The Master Plan: How to Avoid a Dangerous U.S.-China Rivalry
Book Review: Strategic Reassurance and Resolve: US-China Relations in the Twenty-First Century
By: James Steinberg and Michael O’Hanlon
Princeton University Press, 272 Pages, $29.95
James Steinberg and Michael O’Hanlon’s recently released volume is hardly the first analysis of the U.S.-China power transition, but it is one of the most important to date. In Strategic Reassurance and Resolve: US-China Relations in the Twenty-First Century, Steinberg and O’Hanlon offer an approach to limiting competition and reinforcing strategic cooperation between the United States and China. Free of the teleological fatalism common to most structural power transition arguments, as well as the unguarded optimism of interdependence-based analyses, the authors begin with the premise that in the 21st century, US-China conflict is possible, but not ineluctable. Theirs is a scholarly, accessible effort to lay out proposals to help Washington and Beijing avoid arms racing and crisis instability by providing reassurance about each state’s strategic goals, mitigating potential security dilemmas. The analysis makes no a priori assumptions about Beijing or Washington’s long-term intentions, but persuasively contends that the two powers may nonetheless be able to avoid counterproductive hedging and persistent rivalry.
The authors are uniquely positioned to conduct this analysis. Steinberg, a former Deputy Secretary of State and Deputy National Security Advisor, now Dean of Syracuse’s Maxwell School, has extensive experience conducting diplomacy with Beijing and is intimately acquainted with the most sensitive issues in the US-China relationship. O’Hanlon, a senior fellow at the Brookings Institution, is a leading analyst of operational and strategic issues. The authors’ expertise combines to produce a work that is systematic and rigorous, while being clear and pragmatic.
At the core of Steinberg and O’Hanlon’s argument on how to avoid crisis and arms race instability is the idea of “restraint.” Without undermining their own national interests, they contend, China and the United States can forgo potentially threatening technologies, doctrines, and policies to reveal and reinforce benign intentions towards one another. The authors focus primarily on unilateral, informal limitations that each country may choose to adopt. As in a multi-move prisoner’s dilemma, if voluntary restraint results in reciprocity, long-term bilateral cooperation may be sustainable. In addition to restraint, Steinberg and O’Hanlon also emphasize “reinforcement,” or actions that make declared assurances more credible, “transparency” to help each side understand the other’s capabilities, and “resilience,” so that each side is less vulnerable to preemption or escalation. They also underscore, but devote less attention to “resolve,” which they define as each side clarifying the objects over which it is willing to fight.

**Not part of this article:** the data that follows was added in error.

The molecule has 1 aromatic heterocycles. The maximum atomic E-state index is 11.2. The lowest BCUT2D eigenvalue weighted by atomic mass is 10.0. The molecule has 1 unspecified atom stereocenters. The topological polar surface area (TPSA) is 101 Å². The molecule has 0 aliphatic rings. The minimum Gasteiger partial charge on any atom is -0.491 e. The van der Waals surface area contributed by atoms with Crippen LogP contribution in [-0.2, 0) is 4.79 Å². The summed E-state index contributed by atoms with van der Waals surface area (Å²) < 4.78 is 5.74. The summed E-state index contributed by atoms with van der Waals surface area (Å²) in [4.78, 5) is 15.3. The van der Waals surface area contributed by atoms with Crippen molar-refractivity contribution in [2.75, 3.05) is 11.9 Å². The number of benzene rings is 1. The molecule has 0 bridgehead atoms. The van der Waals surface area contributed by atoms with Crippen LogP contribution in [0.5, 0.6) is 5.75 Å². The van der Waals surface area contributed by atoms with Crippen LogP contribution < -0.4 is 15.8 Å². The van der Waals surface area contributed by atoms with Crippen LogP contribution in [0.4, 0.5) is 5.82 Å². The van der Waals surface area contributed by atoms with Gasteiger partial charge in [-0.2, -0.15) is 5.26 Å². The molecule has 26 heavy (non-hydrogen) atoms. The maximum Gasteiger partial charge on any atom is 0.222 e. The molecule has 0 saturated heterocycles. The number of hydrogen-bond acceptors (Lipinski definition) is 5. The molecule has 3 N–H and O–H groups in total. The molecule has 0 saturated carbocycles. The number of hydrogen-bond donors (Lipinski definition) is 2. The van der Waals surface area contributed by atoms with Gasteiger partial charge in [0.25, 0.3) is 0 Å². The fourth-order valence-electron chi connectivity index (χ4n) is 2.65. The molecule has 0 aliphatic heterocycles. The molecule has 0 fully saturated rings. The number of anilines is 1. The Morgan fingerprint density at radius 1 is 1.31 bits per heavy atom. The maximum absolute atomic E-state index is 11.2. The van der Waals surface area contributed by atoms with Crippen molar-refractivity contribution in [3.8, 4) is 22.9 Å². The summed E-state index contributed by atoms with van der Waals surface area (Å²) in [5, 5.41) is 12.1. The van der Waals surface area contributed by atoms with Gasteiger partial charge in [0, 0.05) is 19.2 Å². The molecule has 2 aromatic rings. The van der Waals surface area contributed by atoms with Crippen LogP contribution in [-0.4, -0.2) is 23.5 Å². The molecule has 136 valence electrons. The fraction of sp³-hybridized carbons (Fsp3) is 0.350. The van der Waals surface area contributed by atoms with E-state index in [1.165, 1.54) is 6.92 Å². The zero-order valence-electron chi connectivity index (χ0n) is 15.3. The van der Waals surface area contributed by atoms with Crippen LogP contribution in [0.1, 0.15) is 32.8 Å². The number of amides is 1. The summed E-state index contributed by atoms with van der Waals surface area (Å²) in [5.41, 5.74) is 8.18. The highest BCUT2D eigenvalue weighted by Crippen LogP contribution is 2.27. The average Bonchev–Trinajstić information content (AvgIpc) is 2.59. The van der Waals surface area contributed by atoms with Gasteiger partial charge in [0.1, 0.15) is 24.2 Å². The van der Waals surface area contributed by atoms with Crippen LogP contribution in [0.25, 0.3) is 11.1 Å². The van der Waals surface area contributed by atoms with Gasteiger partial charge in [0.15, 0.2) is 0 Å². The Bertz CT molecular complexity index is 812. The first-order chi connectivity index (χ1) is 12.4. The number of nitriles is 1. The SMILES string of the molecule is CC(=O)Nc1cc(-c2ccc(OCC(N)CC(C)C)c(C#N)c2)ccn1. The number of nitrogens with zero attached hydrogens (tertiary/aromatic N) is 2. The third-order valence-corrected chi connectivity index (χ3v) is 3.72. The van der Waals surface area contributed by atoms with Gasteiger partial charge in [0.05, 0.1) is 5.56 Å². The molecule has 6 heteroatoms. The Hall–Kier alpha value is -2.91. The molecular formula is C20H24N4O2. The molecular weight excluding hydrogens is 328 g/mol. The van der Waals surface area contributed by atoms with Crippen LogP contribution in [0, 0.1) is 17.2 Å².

After detailing the sources of conflict in the US-China relationship, Steinberg and O’Hanlon explain how their strategic reassurance framework may be put into practice in several key areas. These include restraint in military spending and modernization, approaches to enhance crisis stability in most-likely regional military contingencies, measures to reduce competition in the nuclear, space, and cyber domains, and suggestions for restraint in the areas of forward basing, deployments, and operations. Each of these chapters yields two dozen concrete policy recommendations, which are collected in a useful appendix. The recommendations range from fairly modest (advanced notification of weapons tests, and military exercises and deployments in sensitive areas) to much more ambitious (a commitment by the US to recast Air-Sea Battle as Air Sea Operations; a Chinese promise of peaceful resolution over Taiwan). Although some observers on both sides of the Pacific may reject some of these recommendations as too accommodating, one is left with the feeling that there are myriad sensible, specific ways that Washington and Beijing can attempt to mitigate the risk of conflict without resorting to inflexible, formal arrangements that require exhaustive negotiations or intrusive verification procedures.
Beyond its constructive pragmatism, however, Steinberg and O’Hanlon’s analysis raises several additional questions for scholars and strategists. How can the US and China can detect true restraint in the other as well as the intention behind it? How can the United States convince the Chinese to agree to the authors’ proposals given the pressures and incentives of the power transition? What precisely are the implications of strategic reassurance in the bilateral US-China relationship for US alliance and deterrence policies? I briefly consider each of these in turn.